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Housing Quantum and Innovative Building Systems in South Africa – the Affordability Perspective for 2020

The adoption of innovative building technologies (IBTs) and social welfare policies in South Africa has facilitated an increase in decent homeownership among low-income groups, thus improving their quality of life. However, due to the escalating costs of building materials, the capital and lifecycle costs of implementing these technologies may no longer be affordable. This research aims to provide a comparative evaluation of the affordability of some readily available IBTs in the South African construction industry, relative to existing homeownership subsidy grants. The method used involved the use of secondary data for these IBTs and the income constraint methods. The results showed that, apart from the technologies suitable for the provision of temporary structures, most of the other technologies were not affordable for the complete subsidisation of the top structure when both capital and lifecycle costs were used, except the Moladi and Robust structure IBTs under some low-income homeownership programmes. Further analysis using credit-linked subsidies revealed that the minimum household income required to achieve affordable homeownership (and their rankings) depends both on the evaluation technique (lifecycle or capital costs) and technology used. To improve affordability, any implementing government can either raise the amount of the top structure subsidy grant, promote the use of cheaper but durable IBTs, or promote the use in incremental building methods, such as the Enhanced People’s Housing Process (EPHP) for the case of South Africa.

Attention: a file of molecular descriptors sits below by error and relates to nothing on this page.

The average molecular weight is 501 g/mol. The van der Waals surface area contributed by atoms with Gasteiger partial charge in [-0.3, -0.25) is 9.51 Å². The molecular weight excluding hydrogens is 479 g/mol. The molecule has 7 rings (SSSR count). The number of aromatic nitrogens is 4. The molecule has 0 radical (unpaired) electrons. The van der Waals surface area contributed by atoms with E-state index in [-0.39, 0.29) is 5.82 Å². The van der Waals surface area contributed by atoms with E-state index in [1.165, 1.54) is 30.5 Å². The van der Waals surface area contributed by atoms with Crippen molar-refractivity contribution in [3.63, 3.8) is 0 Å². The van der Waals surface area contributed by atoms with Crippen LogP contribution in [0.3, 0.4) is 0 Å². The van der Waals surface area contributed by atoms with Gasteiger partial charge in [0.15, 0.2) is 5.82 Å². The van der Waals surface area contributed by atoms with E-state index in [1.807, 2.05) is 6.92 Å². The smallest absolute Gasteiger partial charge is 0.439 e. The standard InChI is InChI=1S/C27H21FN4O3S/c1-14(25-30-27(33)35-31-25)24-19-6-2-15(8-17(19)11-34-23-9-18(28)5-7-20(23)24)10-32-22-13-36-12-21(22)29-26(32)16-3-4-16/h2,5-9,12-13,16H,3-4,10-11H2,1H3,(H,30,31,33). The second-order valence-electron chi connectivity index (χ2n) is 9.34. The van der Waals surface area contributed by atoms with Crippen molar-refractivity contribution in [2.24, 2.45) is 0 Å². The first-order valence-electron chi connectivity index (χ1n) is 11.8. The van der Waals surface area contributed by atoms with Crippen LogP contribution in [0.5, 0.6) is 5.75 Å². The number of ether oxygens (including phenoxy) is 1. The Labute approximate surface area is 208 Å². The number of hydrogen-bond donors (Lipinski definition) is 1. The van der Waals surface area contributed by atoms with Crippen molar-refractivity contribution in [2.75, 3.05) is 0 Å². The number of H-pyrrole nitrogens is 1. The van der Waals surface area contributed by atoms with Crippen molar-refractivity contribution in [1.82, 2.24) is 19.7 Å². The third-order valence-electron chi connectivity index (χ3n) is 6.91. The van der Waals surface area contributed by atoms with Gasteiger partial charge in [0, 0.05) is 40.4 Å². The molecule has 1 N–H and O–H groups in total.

13.10.2022 | Emmanuel Kabundu, Sijekula Mbanga, Brink Botha, Gerrit Crafford | Volume: 9 | Issue: 2 | Pages: 18-29 | 10.13060/23362839.2022.9.2.546

Diving in at the ‘Bottom End’: The Risk Awareness and Risk Management Practices of Sub £65K Landlords